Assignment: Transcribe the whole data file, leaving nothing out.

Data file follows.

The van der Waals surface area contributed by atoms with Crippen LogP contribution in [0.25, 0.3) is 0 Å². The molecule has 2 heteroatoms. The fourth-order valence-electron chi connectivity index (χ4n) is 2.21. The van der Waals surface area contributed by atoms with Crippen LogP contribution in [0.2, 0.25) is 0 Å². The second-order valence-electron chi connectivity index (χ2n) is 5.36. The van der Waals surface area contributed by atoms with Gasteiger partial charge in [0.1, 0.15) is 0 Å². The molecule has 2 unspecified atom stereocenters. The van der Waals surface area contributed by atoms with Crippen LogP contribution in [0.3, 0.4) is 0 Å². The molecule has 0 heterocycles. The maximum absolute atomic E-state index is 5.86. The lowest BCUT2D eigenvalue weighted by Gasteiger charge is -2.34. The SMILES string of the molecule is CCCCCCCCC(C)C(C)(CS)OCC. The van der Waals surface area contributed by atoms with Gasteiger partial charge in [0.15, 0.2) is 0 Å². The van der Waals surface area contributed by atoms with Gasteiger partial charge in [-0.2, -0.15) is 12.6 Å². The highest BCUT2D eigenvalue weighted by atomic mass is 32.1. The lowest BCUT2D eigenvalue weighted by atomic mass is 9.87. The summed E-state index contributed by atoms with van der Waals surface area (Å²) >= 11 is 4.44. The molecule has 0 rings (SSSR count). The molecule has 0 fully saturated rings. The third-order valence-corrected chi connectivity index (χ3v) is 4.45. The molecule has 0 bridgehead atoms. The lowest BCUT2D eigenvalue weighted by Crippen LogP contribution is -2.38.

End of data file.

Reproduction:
The van der Waals surface area contributed by atoms with Crippen LogP contribution in [0.25, 0.3) is 0 Å². The molecule has 2 heteroatoms. The fourth-order valence-electron chi connectivity index (χ4n) is 2.21. The van der Waals surface area contributed by atoms with Crippen LogP contribution in [0.2, 0.25) is 0 Å². The second-order valence-electron chi connectivity index (χ2n) is 5.36. The van der Waals surface area contributed by atoms with Gasteiger partial charge in [0.1, 0.15) is 0 Å². The molecule has 2 unspecified atom stereocenters. The van der Waals surface area contributed by atoms with Crippen LogP contribution in [0.3, 0.4) is 0 Å². The molecule has 0 heterocycles. The maximum absolute atomic E-state index is 5.86. The lowest BCUT2D eigenvalue weighted by Gasteiger charge is -2.34. The SMILES string of the molecule is CCCCCCCCC(C)C(C)(CS)OCC. The van der Waals surface area contributed by atoms with Gasteiger partial charge in [0.15, 0.2) is 0 Å². The van der Waals surface area contributed by atoms with Gasteiger partial charge in [-0.2, -0.15) is 12.6 Å². The highest BCUT2D eigenvalue weighted by atomic mass is 32.1. The lowest BCUT2D eigenvalue weighted by atomic mass is 9.87. The summed E-state index contributed by atoms with van der Waals surface area (Å²) >= 11 is 4.44. The molecule has 0 rings (SSSR count). The molecule has 0 fully saturated rings. The third-order valence-corrected chi connectivity index (χ3v) is 4.45. The molecule has 0 bridgehead atoms. The lowest BCUT2D eigenvalue weighted by Crippen LogP contribution is -2.38.